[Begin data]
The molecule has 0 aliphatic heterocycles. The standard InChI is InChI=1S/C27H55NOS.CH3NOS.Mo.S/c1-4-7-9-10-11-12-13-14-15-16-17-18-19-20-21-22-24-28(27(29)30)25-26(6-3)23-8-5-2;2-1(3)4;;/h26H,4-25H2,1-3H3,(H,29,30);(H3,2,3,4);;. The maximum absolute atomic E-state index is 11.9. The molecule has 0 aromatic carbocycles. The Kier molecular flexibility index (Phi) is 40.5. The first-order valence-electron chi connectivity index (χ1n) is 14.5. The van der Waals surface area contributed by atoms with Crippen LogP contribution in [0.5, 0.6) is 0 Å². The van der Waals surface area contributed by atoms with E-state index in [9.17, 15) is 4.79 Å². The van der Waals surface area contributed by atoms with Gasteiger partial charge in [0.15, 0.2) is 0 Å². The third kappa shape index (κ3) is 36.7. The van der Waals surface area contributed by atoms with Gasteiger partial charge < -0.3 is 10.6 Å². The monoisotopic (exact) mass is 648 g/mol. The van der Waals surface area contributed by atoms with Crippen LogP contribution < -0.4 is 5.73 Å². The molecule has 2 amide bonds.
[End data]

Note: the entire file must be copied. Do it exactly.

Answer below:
The molecule has 0 aliphatic heterocycles. The standard InChI is InChI=1S/C27H55NOS.CH3NOS.Mo.S/c1-4-7-9-10-11-12-13-14-15-16-17-18-19-20-21-22-24-28(27(29)30)25-26(6-3)23-8-5-2;2-1(3)4;;/h26H,4-25H2,1-3H3,(H,29,30);(H3,2,3,4);;. The maximum absolute atomic E-state index is 11.9. The molecule has 0 aromatic carbocycles. The Kier molecular flexibility index (Phi) is 40.5. The first-order valence-electron chi connectivity index (χ1n) is 14.5. The van der Waals surface area contributed by atoms with Crippen LogP contribution in [0.5, 0.6) is 0 Å². The van der Waals surface area contributed by atoms with E-state index in [9.17, 15) is 4.79 Å². The van der Waals surface area contributed by atoms with Gasteiger partial charge in [0.15, 0.2) is 0 Å². The third kappa shape index (κ3) is 36.7. The van der Waals surface area contributed by atoms with Gasteiger partial charge < -0.3 is 10.6 Å². The monoisotopic (exact) mass is 648 g/mol. The van der Waals surface area contributed by atoms with Crippen LogP contribution < -0.4 is 5.73 Å². The molecule has 2 amide bonds.